UD prof: Speed camera ruling a ‘good argument’ for fine refunds

New Miami’s former speed program was deemed unconstitutional in 2014, when a Butler County judge banned its use and granted the case class-action status, meaning thousands of other motorists who had been cited could join a lawsuit and seek a legal remedy. GREG LYNCH / STAFF

caption arrowCaption
New Miami’s former speed program was deemed unconstitutional in 2014, when a Butler County judge banned its use and granted the case class-action status, meaning thousands of other motorists who had been cited could join a lawsuit and seek a legal remedy. GREG LYNCH / STAFF

A judge ordered a community repay people's speeding ticket fines totaling $3 million.

Legal experts say they could impact drivers in other towns with speed cameras.

The city of Dayton is one of six communities in our area that have speed cameras. They’re effectively banned under a new state law so most of them have gone dark.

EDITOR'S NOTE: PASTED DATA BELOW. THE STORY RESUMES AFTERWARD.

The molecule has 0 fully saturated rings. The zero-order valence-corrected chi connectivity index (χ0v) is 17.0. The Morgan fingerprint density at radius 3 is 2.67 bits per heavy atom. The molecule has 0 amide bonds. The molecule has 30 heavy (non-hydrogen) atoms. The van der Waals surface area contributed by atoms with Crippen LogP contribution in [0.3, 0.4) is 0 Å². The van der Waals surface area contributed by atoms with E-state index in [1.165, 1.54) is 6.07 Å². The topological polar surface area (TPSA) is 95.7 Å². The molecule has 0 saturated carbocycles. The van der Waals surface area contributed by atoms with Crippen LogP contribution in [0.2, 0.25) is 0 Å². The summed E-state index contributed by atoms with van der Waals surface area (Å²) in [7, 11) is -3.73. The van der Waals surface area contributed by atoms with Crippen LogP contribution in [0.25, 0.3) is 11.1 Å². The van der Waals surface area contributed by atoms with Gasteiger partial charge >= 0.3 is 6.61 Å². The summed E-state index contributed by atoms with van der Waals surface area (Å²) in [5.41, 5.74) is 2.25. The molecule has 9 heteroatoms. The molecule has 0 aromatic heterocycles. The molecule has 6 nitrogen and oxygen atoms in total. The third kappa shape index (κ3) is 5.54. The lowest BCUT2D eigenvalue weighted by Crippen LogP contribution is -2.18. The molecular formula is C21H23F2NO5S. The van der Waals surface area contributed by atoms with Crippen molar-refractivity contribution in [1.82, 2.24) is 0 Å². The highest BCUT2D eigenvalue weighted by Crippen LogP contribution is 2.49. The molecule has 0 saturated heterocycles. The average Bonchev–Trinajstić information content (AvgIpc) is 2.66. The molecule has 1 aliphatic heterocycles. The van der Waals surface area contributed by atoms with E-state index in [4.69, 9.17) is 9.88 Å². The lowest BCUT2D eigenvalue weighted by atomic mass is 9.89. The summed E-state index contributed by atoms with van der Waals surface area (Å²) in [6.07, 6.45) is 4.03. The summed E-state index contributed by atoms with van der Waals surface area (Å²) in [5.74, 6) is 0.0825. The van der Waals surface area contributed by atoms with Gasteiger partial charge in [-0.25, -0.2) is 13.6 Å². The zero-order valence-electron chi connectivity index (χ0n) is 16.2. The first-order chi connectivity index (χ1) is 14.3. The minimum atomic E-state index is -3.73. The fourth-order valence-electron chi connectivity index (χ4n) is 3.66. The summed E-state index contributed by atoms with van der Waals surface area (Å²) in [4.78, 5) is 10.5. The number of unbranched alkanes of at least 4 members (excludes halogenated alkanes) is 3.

New Miami’s speed cameras were ruled unconstitutional in 2014, and a local legal expert says this ruling could signal some green back in the wallets of folks.

"I think it's very possible if the Ohio Supreme Court comes down and says 'OK, this stature authorizing this type of conduct was unconstitutional', then there'd be a perfectly good, legal argument that they deserve their money back,” said Tom Hagel, professor emeritus at University of Dayton School of Law.

Jodi York of Union City was driving from Hamilton through New Miami when she got a ticket a couple years ago. She’s still hoping to get her $98 back.

“Right before you get to New Miami, it's 55 miles an hour, and then without warning, if you don't know the town or that particular part of that intersection, it'll drop to 35,” York said. "The people deserve their money back because I felt that was a speed trap zone."

A ruling from the Ohio Supreme Court is expected sometime this year on Dayton’s red light camera.

DOWNLOAD OUR MOBILE APPS FOR LATEST BREAKING NEWS

About the Author